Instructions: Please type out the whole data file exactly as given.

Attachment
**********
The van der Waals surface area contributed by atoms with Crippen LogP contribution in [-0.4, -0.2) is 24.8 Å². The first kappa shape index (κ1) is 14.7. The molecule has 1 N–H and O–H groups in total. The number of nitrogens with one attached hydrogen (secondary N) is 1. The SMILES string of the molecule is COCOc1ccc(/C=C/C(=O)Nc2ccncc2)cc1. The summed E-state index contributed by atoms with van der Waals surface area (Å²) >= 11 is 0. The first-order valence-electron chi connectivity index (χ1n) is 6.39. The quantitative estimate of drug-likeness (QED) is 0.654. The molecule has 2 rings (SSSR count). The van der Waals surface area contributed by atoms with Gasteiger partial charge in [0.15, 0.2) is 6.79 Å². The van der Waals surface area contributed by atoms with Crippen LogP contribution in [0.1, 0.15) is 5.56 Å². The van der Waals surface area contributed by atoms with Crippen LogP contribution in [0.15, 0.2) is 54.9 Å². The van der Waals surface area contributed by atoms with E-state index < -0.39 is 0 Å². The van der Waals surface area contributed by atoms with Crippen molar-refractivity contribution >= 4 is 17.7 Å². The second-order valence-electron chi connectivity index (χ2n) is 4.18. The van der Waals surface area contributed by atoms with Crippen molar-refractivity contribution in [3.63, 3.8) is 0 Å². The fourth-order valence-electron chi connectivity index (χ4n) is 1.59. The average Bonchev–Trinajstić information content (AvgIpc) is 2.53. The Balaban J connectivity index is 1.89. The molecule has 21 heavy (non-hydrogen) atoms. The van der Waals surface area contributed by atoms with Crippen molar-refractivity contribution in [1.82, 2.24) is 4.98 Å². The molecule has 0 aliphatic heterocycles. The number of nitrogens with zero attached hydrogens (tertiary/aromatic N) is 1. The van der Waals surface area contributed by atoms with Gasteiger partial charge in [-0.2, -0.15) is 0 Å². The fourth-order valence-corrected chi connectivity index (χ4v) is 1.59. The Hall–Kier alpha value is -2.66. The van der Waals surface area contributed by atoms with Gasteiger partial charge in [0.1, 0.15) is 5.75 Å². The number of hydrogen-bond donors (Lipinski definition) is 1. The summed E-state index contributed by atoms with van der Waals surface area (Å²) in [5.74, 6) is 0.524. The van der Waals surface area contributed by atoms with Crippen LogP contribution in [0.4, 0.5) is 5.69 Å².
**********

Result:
The van der Waals surface area contributed by atoms with Crippen LogP contribution in [-0.4, -0.2) is 24.8 Å². The first kappa shape index (κ1) is 14.7. The molecule has 1 N–H and O–H groups in total. The number of nitrogens with one attached hydrogen (secondary N) is 1. The SMILES string of the molecule is COCOc1ccc(/C=C/C(=O)Nc2ccncc2)cc1. The summed E-state index contributed by atoms with van der Waals surface area (Å²) >= 11 is 0. The first-order valence-electron chi connectivity index (χ1n) is 6.39. The quantitative estimate of drug-likeness (QED) is 0.654. The molecule has 2 rings (SSSR count). The van der Waals surface area contributed by atoms with Gasteiger partial charge in [0.15, 0.2) is 6.79 Å². The van der Waals surface area contributed by atoms with Crippen LogP contribution in [0.1, 0.15) is 5.56 Å². The van der Waals surface area contributed by atoms with Crippen LogP contribution in [0.15, 0.2) is 54.9 Å². The van der Waals surface area contributed by atoms with E-state index < -0.39 is 0 Å². The van der Waals surface area contributed by atoms with Crippen molar-refractivity contribution >= 4 is 17.7 Å². The second-order valence-electron chi connectivity index (χ2n) is 4.18. The van der Waals surface area contributed by atoms with Crippen molar-refractivity contribution in [3.63, 3.8) is 0 Å². The fourth-order valence-electron chi connectivity index (χ4n) is 1.59. The average Bonchev–Trinajstić information content (AvgIpc) is 2.53. The Balaban J connectivity index is 1.89. The molecule has 21 heavy (non-hydrogen) atoms. The van der Waals surface area contributed by atoms with Crippen molar-refractivity contribution in [1.82, 2.24) is 4.98 Å². The molecule has 0 aliphatic heterocycles. The number of nitrogens with zero attached hydrogens (tertiary/aromatic N) is 1. The van der Waals surface area contributed by atoms with Gasteiger partial charge in [-0.2, -0.15) is 0 Å². The fourth-order valence-corrected chi connectivity index (χ4v) is 1.59. The Hall–Kier alpha value is -2.66. The van der Waals surface area contributed by atoms with Gasteiger partial charge in [0.1, 0.15) is 5.75 Å². The number of hydrogen-bond donors (Lipinski definition) is 1. The summed E-state index contributed by atoms with van der Waals surface area (Å²) in [5.74, 6) is 0.524. The van der Waals surface area contributed by atoms with Crippen LogP contribution in [0.4, 0.5) is 5.69 Å².